Friday, August 04, 2006

Christian Nostaligia Part One: Grace

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A Warning to Breeders: this is what will trip y'all up. You get yourself a kid before you ever had the chance to understand thoroughly why you chose to leave a faith behind. Then you go and get yourself knocked up. You start to nest, and you fall into the nostalgia trap.

Who cares about reality? You've got a role to fill! You're a mother, and if you do ONE THING WRONG WITH THIS KID YOU'LL HATE YOURSELF FOR THE REST OF YOUR LIFE!!! So, away with the sex toys, back to the town you swore you'd never set foot in again, and you start thinking, "Power inbalance? Physical abuse? Who cares? I deserved it, and my parents did the best they could." You get scared, and you release your personal moral autonomy--it takes a village, right? And what about Christmas? Well, fear no more!

Have you ever heard an atheist reminisce, or complain that being a Christian was so much fun? All those great benefits to being a christian there are, that we are now missing out on?

Well, I've done Christmas to death, and I'm sure to kill it deader around next christmas, but here's the first installment in my series: You Are Not Missing Squat, Unbeliever, And if You Are, You Are A Dope, My Friend.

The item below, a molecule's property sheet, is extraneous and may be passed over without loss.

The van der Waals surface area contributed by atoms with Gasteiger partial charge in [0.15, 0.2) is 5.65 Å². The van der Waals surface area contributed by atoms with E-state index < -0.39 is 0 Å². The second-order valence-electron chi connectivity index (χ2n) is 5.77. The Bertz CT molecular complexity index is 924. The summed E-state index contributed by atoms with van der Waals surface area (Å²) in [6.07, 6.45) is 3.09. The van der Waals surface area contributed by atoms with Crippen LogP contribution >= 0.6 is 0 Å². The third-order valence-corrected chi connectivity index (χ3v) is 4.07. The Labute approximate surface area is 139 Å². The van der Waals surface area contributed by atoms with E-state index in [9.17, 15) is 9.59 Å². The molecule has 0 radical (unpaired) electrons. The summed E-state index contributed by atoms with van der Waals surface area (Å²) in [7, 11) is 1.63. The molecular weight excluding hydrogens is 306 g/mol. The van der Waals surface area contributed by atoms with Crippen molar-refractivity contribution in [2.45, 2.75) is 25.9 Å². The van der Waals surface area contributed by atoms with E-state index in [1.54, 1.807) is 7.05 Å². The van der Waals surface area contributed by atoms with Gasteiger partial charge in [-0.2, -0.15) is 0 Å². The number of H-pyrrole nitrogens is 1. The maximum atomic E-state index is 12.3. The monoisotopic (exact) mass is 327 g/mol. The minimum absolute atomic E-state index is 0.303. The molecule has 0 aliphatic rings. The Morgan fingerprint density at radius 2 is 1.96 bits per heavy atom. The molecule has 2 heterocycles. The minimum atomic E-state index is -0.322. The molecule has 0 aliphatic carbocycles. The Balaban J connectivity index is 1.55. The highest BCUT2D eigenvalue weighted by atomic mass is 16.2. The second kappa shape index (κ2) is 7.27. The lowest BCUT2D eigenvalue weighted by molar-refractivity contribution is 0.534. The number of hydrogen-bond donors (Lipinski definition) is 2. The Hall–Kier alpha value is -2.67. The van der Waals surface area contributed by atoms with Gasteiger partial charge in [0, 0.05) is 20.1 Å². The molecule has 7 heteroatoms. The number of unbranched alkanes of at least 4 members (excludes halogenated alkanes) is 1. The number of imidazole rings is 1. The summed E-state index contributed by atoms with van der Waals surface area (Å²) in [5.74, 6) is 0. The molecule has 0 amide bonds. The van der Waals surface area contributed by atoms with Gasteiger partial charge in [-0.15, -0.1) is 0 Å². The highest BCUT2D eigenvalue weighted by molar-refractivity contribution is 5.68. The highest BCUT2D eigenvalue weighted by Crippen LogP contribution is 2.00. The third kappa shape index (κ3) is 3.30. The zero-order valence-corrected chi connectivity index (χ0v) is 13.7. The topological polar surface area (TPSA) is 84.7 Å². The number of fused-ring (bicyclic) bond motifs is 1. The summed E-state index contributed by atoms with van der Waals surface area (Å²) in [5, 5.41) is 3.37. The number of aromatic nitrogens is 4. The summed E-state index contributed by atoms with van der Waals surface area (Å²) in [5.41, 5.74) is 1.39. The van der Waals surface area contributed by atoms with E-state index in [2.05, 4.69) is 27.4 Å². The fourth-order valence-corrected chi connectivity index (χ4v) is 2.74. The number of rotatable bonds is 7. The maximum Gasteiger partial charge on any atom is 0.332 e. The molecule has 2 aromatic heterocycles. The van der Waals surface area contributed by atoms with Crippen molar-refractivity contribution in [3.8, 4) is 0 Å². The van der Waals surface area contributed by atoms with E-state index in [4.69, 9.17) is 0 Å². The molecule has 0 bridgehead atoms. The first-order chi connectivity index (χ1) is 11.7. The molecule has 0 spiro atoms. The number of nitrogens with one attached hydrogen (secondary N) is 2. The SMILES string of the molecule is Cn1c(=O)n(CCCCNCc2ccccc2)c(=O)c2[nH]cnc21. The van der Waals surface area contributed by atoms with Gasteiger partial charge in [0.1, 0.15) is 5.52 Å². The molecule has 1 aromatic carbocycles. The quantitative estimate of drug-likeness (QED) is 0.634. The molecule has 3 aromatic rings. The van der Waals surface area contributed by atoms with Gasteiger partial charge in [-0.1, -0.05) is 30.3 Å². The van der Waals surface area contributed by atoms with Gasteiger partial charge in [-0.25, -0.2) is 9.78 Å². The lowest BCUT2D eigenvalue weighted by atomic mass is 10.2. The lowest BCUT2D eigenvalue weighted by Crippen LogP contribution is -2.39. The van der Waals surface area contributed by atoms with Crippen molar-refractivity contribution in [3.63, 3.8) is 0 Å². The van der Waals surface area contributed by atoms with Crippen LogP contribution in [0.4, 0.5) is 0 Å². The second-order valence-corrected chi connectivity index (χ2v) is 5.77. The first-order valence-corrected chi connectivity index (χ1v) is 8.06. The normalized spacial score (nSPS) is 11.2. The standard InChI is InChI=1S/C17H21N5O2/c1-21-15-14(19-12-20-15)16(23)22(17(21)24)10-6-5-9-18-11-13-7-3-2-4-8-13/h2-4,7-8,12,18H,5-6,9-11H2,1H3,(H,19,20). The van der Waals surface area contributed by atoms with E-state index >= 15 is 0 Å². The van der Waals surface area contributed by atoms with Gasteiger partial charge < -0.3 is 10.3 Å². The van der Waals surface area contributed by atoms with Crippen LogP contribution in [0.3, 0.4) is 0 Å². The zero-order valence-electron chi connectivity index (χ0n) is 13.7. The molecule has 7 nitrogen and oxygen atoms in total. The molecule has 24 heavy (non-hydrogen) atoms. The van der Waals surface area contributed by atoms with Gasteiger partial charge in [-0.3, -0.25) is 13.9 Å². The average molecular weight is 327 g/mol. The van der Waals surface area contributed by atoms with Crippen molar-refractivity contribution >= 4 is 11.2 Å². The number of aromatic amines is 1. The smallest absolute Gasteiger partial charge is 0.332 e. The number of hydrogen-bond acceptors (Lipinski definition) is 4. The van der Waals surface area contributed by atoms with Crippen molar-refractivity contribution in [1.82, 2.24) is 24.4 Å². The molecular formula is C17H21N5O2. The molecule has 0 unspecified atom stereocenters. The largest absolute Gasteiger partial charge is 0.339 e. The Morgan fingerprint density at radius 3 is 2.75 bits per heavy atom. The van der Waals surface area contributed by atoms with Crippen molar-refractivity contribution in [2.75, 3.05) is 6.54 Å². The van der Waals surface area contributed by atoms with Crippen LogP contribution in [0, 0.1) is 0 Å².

Saying Grace

Isn't it nice? Stopping a moment to look at the food and really appreciate it before you shovel it in your mouth. Isn't that what a family is...

SUPPOSED TO BE?!?

A family sits around the table. A family stops and appreciates each other, smells the food, bows their heads in humility and gives thanks for the food. What could possibly be wrong in that, and why the hell am such a cynical curmudgeon to take that lovely tradition away from people? Maybe we atheists should ALL do it too? Maybe being a Christian isn't so bad?

Well, I'll tell you.

Cheers!
Salut!
Prosit!
Skal!
L'Chaim!

Toasts. People gather around the table, eating food, drinking wine, and someone raises a glass. To being together. To the happy couple. To our health and happiness! To the cook! What aren't they doing that makes them miss the lovely moment that the family saying grace gets? They are looking at each other with smiles, not bowing their heads. They are acknowledging the reality of the moment, the food and the friendship, not making a spell over their food, or appealing to a feared ghost, begging him to make their food edible, and to keep them together. "Blessing" the food. The toast is not a spell over the food, but an acknowledgement of it. Toasts are fun. Grace is mandatory. Toasts can be made by anyone. Grace is generally either done by the one holding power in the family, or assigned to a family member by the most powerful. Both are rituals, both are about food.

So, atheists, what are we missing? The only thing here is what I've heard in complaints by ex-christians who still aren't quite sure why--the force is gone. I've heard ex-christians lament that atheists just aren't forced to do what's good for them, like stopping to appreciate the blessings in their lives. Unfortunately, folks, that's what I hear from most of you. But I have to ask: where's the appreciation when you're forced? (If you don't know why freedom is such a big deal, keep reading. I'm gonna pound it into you in the next few days. I can't force you, though.)